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Large decline in childhood vaccinations means millions of children are missing out on protection 

The number of children receiving childhood vaccinations has been declining for several years, and new data has found that 25 million children missed out on life-saving vaccines in 2021. 

According to the data, from the World Health Organization and UNICEF, “the largest sustained decline in childhood vaccinations in approximately 30 years has been recorded.” 

The WHO and UNICEF currently use coverage of diphtheria, tetanus, and pertussis (DTP3) vaccines to be a marker for immunization coverage in general. 

In the latest release, the two agencies found a 5-point drop in the percentage of children who were up to date with all three doses of the DTP3 vaccine. 

This takes coverage down to roughly 81% globally, with all regions seeing a decline, with the biggest drop being in the East Asia and Pacific region.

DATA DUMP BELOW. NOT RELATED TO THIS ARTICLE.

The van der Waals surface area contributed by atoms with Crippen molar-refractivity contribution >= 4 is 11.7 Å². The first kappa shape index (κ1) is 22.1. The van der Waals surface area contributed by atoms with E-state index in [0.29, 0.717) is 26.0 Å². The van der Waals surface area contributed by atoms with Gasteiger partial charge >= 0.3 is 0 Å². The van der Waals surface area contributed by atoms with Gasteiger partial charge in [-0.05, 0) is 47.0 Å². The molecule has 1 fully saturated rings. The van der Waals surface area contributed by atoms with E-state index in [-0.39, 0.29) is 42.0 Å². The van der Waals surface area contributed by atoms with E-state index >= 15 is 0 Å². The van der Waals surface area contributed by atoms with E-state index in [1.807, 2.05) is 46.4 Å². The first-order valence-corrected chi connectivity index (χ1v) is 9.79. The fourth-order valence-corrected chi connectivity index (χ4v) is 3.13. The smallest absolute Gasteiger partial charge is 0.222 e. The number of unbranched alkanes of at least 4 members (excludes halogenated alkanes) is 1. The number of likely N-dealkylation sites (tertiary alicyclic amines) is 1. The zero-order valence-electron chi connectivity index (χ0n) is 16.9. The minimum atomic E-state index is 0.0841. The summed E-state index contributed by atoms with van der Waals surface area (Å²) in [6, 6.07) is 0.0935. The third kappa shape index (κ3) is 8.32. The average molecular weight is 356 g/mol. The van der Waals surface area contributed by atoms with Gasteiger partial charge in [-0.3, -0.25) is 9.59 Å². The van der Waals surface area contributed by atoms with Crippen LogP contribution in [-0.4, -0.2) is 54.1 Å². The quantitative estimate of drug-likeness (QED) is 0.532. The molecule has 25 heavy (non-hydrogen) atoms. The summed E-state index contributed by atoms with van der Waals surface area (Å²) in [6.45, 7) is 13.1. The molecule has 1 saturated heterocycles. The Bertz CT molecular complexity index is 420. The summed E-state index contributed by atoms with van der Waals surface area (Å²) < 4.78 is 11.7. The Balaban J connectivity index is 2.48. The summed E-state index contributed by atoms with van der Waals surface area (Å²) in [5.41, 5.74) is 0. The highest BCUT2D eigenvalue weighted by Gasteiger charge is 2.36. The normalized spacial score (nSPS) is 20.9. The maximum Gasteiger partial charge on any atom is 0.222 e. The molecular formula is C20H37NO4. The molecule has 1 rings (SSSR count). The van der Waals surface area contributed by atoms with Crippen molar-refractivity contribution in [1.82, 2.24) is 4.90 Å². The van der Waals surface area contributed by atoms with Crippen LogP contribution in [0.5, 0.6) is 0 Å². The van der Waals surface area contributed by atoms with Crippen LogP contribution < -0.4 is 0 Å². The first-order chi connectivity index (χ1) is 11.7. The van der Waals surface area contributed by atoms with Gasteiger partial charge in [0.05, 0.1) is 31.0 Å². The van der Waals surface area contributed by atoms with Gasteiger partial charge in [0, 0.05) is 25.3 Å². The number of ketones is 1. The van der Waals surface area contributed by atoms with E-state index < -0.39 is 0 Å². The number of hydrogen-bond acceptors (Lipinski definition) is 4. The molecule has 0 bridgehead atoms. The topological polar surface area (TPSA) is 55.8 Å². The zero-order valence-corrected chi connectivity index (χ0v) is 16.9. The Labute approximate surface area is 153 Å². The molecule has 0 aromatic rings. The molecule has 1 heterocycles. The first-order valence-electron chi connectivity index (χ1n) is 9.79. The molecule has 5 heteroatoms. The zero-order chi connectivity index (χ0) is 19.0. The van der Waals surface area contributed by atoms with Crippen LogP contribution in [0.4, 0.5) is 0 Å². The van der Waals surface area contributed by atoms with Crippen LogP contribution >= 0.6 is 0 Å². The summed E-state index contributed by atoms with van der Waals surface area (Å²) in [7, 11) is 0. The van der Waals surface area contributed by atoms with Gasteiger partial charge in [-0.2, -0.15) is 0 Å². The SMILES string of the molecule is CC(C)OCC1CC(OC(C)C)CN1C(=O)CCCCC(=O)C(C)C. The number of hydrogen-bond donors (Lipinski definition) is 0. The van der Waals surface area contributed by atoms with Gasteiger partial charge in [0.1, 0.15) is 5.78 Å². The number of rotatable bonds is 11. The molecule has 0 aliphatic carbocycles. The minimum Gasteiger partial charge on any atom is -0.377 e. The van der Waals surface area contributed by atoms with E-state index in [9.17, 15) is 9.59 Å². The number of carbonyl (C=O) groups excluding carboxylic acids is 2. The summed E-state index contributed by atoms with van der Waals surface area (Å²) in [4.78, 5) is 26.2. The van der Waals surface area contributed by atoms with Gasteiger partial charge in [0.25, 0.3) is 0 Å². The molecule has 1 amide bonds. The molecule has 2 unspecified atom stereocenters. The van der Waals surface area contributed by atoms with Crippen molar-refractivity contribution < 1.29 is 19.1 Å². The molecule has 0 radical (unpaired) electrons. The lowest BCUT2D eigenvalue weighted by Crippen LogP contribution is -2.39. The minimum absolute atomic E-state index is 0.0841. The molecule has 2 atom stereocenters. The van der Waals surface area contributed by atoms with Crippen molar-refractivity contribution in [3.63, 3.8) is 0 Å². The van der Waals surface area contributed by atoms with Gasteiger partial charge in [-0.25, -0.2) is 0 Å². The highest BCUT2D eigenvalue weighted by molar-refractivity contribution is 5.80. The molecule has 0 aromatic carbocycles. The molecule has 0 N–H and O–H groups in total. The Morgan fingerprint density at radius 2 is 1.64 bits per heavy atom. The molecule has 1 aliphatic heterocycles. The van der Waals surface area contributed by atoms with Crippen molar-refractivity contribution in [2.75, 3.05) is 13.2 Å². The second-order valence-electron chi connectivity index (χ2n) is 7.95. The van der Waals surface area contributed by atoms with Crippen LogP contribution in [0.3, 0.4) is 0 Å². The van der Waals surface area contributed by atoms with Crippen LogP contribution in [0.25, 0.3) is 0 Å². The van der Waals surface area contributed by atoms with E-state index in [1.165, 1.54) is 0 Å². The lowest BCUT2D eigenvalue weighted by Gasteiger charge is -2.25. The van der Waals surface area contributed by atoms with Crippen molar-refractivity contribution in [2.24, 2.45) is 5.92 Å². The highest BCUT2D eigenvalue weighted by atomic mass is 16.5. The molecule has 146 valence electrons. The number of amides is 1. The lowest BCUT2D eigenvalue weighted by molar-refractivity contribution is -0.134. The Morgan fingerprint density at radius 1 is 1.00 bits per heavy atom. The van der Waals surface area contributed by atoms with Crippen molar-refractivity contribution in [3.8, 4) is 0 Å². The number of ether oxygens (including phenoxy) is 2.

Approximately 18 million children didn’t receive a single dose of the vaccine, mostly in low and middle-income countries. 

The WHO and UNICEF put the declines down to a number of factors, including higher numbers of children living in conflict zones and trust issues from COVID-19 misinformation.

In the news release, the agencies said: “As a result, 25 million children missed out on one or more doses of DTP through routine immunization services in 2021 alone. 

This is 2 million more than those who missed out in 2020 and 6 million more than in 2019, highlighting the growing number of children at risk from devastating but preventable diseases.

This is a red alert for child health. We are witnessing the largest sustained drop in childhood immunization in a generation. The consequences will be measured in lives. 

While a pandemic hangover was expected last year as a result of COVID-19 disruptions and lockdowns, what we are seeing now is a continued decline. COVID-19 is not an excuse. 

We need immunization catch-ups for the missing millions or we will inevitably witness more outbreaks, more sick children, and greater pressure on already strained health systems.”

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